• Many organizations prepare a detailed payroll budget each fiscal year. Comparing actual payroll results to budget monthly or quarterly can be helpful in identifying fraudulent activity. Any significant variances from budget should be easily explainable. Reviewers should also keep in mind known variances from budget (i.e. an open position that was budgeted for) and ensure that these variances are being realized.
  • An executive of the organization, who is independent of the payroll and accounting function (such as the president, executive director, treasurer, etc.), should review the payroll registers periodically for unusual or unexpected activity. For example, he or she should review the hours worked (for hourly employees) along with employee pay rates to ensure they are consistent with expectations. Further, he/she should review the listing of employees paid to identify potential “ghost employees” (individuals being paid who do no work for the organization), or terminated employees who continue to be paid. Many organizations outsource their payroll processing to a third party provider. Through the online platforms made available by payroll providers or within payroll modules embedded in the accounting software, organizations typically have access to a variety of useful reports, including an “audit report” which can be run for a specific payroll period or longer period of time and provides a detail listing of all changes made within the payroll system, such as employees added, employees terminated, rate changes, withholding changes, etc. This is an especially important control for smaller organizations in which the individuals processing and posting payroll also have responsibility for maintaining the employee database, pay rates, withholdings and deductions. Reviewing such a report in connection with a review of the payroll registers can be very useful. Changes identified by an “audit report” should be supported by the appropriate paperwork and authorizations within the employee files.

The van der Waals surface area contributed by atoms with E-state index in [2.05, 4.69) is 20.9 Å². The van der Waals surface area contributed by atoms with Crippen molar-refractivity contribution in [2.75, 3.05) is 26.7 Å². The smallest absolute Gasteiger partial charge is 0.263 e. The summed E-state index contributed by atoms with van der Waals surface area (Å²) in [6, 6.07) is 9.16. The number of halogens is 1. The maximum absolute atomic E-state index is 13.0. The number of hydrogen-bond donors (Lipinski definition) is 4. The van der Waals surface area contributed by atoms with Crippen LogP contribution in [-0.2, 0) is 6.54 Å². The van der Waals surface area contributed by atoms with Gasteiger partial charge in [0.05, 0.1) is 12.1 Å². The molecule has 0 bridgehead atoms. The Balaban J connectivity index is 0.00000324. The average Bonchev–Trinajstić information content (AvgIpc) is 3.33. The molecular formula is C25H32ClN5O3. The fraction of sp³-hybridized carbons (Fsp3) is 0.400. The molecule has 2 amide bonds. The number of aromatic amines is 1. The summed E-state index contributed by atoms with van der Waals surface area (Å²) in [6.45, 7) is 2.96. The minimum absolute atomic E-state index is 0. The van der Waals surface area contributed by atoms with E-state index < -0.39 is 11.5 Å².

In the end, the key to payroll fraud prevention is identifying how it could occur within your organization and adding reasonable controls, such as the ones recommended above, to address the risks. 

Chris Ernest, CPA oversees audit and tax engagements and is responsible for engagement planning, staff supervision and coordination with client personnel to ensure successful completion of projects.  Chris provides services to a wide range of  non-profit organizations, including independent schools, country clubs, museums and trade associations. In addition, he specializes in audits of employee benefit plans.

Massachusetts Update: A Step-Forward in the Creation of Non-Profit Retirement Plan